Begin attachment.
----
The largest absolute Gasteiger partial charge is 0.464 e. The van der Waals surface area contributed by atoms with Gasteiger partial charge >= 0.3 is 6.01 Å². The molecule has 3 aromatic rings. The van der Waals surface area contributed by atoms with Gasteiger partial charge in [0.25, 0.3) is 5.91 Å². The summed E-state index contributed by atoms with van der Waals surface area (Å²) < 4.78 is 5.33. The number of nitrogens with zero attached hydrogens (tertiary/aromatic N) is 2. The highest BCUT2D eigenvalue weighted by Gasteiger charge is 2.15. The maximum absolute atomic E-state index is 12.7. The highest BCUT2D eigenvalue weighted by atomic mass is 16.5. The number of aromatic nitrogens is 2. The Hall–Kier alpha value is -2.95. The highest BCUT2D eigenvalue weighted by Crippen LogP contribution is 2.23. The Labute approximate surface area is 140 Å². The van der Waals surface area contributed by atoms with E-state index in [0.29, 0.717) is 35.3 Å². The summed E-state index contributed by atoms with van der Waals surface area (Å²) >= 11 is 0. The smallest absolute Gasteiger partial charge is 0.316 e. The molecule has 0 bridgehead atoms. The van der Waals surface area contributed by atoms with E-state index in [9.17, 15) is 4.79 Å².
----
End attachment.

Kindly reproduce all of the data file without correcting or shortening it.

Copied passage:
The largest absolute Gasteiger partial charge is 0.464 e. The van der Waals surface area contributed by atoms with Gasteiger partial charge >= 0.3 is 6.01 Å². The molecule has 3 aromatic rings. The van der Waals surface area contributed by atoms with Gasteiger partial charge in [0.25, 0.3) is 5.91 Å². The summed E-state index contributed by atoms with van der Waals surface area (Å²) < 4.78 is 5.33. The number of nitrogens with zero attached hydrogens (tertiary/aromatic N) is 2. The highest BCUT2D eigenvalue weighted by Gasteiger charge is 2.15. The maximum absolute atomic E-state index is 12.7. The highest BCUT2D eigenvalue weighted by atomic mass is 16.5. The number of aromatic nitrogens is 2. The Hall–Kier alpha value is -2.95. The highest BCUT2D eigenvalue weighted by Crippen LogP contribution is 2.23. The Labute approximate surface area is 140 Å². The van der Waals surface area contributed by atoms with E-state index in [0.29, 0.717) is 35.3 Å². The summed E-state index contributed by atoms with van der Waals surface area (Å²) >= 11 is 0. The smallest absolute Gasteiger partial charge is 0.316 e. The molecule has 0 bridgehead atoms. The van der Waals surface area contributed by atoms with E-state index in [9.17, 15) is 4.79 Å².